Another moral aspect of wealth creation is that it very often, if not always, has positive and negative consequences. Even before carbon dioxide emissions were considered a negative externality, coal mining resulted in people living off the modern equivalent of $1 a day while wracked by untreatable pain, polluted skies, black lung disease, back-breaking and dangerous labor, and the depletion of natural resources. The industrial revolution which was made possible by coal production periodically relieved humanity from famines and plagues, massive infant mortality and short life expectancy, and enabled the modern technological wonders humans now enjoy.

Many people would add to the above list of externalities. For example, the use of coal fostered factory labor. Factory labor was dehumanizing, sometimes led to child labor, and caused many to leave their “idyllic” farm lives. Despite these negative results, people took factory jobs because they could live a better life than would have been possible with their alternatives. One should realize that having young children working on farms was already necessary for survival. At first, there was nothing unnatural about children working as they had always done. Child labor only became dispensable after the factory machines (made possible and available by capitalism) improved the productivity of ordinary workers so they could produce enough to provide for their families. Even then, there was not enough productivity to dispense with all child labor. The first child labor laws restricted the employment of children younger than 9 years old, and the next wave of laws only required employers to provide a certain amount of education to young workers. It took more than 100 years for capitalism to produce sufficient productivity per worker so the legal age of an adult could be set at 18.

While I’m not a big fan of Thomas Hobbs, he got some things right. When speaking of the effects of war in Leviathan (1651), Hobbs wrote this:

“Whatsoever therefore is consequent to a time of war, where every man is enemy to every man, the same consequent to the time wherein men live without other security than what their own strength and their own invention shall furnish them withal. In such condition there is no place for industry, because the fruit thereof is uncertain: and consequently no culture of the earth; no navigation, nor use of the commodities that may be imported by sea; no commodious building; no instruments of moving and removing such things as require much force; no knowledge of the face of the earth; no account of time; no arts; no letters; no society; and which is worst of all, continual fear, and danger of violent death; and the life of man, solitary, poor, nasty, brutish, and short.”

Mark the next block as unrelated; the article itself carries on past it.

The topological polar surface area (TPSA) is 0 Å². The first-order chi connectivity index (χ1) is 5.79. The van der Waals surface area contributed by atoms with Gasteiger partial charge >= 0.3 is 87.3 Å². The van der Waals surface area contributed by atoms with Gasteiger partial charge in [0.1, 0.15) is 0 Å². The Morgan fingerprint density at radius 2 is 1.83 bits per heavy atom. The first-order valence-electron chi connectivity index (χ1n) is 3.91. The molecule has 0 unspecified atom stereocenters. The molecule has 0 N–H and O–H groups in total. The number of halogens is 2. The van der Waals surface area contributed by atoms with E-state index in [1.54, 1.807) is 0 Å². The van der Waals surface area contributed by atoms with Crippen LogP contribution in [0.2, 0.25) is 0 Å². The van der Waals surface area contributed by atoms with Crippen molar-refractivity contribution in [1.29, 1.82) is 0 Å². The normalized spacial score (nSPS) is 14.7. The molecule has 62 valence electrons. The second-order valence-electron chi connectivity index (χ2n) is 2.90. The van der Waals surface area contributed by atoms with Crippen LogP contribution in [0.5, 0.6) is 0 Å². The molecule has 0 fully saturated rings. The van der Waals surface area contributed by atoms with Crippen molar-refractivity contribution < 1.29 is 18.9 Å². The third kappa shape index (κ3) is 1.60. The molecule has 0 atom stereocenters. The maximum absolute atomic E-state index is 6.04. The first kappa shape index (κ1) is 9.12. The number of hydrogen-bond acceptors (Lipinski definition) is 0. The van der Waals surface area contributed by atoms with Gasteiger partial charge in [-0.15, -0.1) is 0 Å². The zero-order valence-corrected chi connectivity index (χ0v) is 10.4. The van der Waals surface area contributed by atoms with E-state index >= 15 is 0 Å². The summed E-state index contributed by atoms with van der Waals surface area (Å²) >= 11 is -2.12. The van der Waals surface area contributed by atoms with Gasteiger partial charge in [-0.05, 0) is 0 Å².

Hobbs was describing the difference between states of war and states of peace. Note, however, how aptly this description applies to the difference between having economic prosperity and not having it. The economic well-being and connectedness of a common person today is far better than the economic well-being and connectedness experienced by the common person of the 17th century. It is so much better, in fact, that it would be fair to consider the lives of common people during good times in the 17th century as “solitary, poor, nasty, brutish, and short.”

With all its faults and narrowness of focus, the wealth brought about by capitalism has lessened human suffering, solved problems, allowed humans to flourish, and enabled billions of more people to partake in the joys of life.

Wealth cannot solve all human problems—not by a long shot. It would be hard, however, to find a cause or a pursuit of knowledge that would not benefit from more money behind it.